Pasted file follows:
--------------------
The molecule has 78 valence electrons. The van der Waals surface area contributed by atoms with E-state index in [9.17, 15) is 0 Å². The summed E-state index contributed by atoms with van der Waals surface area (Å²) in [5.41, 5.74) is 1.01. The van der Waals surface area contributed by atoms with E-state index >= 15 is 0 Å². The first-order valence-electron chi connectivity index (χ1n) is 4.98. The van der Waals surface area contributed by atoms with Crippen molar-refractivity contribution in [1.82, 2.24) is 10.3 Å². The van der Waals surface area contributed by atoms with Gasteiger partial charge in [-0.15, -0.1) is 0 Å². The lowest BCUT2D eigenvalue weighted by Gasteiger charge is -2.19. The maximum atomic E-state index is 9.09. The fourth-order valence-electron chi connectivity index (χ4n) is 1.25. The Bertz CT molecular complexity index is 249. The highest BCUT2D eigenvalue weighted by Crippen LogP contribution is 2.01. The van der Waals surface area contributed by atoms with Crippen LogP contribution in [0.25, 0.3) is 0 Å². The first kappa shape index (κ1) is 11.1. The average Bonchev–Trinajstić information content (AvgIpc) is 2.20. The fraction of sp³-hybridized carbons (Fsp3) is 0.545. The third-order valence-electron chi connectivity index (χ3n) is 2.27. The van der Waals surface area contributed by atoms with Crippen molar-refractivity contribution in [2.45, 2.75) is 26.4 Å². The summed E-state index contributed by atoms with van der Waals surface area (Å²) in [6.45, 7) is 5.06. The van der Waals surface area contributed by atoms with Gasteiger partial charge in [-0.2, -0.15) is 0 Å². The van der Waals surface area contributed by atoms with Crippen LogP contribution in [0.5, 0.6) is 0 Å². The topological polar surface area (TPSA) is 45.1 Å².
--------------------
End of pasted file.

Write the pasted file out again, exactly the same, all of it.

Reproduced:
The molecule has 78 valence electrons. The van der Waals surface area contributed by atoms with E-state index in [9.17, 15) is 0 Å². The summed E-state index contributed by atoms with van der Waals surface area (Å²) in [5.41, 5.74) is 1.01. The van der Waals surface area contributed by atoms with E-state index >= 15 is 0 Å². The first-order valence-electron chi connectivity index (χ1n) is 4.98. The van der Waals surface area contributed by atoms with Crippen molar-refractivity contribution in [1.82, 2.24) is 10.3 Å². The van der Waals surface area contributed by atoms with Gasteiger partial charge in [-0.15, -0.1) is 0 Å². The lowest BCUT2D eigenvalue weighted by Gasteiger charge is -2.19. The maximum atomic E-state index is 9.09. The fourth-order valence-electron chi connectivity index (χ4n) is 1.25. The Bertz CT molecular complexity index is 249. The highest BCUT2D eigenvalue weighted by Crippen LogP contribution is 2.01. The van der Waals surface area contributed by atoms with Crippen LogP contribution in [0.25, 0.3) is 0 Å². The first kappa shape index (κ1) is 11.1. The average Bonchev–Trinajstić information content (AvgIpc) is 2.20. The fraction of sp³-hybridized carbons (Fsp3) is 0.545. The third-order valence-electron chi connectivity index (χ3n) is 2.27. The van der Waals surface area contributed by atoms with Crippen molar-refractivity contribution in [2.45, 2.75) is 26.4 Å². The summed E-state index contributed by atoms with van der Waals surface area (Å²) in [6.45, 7) is 5.06. The van der Waals surface area contributed by atoms with Gasteiger partial charge in [-0.2, -0.15) is 0 Å². The van der Waals surface area contributed by atoms with Crippen LogP contribution in [0.5, 0.6) is 0 Å². The topological polar surface area (TPSA) is 45.1 Å².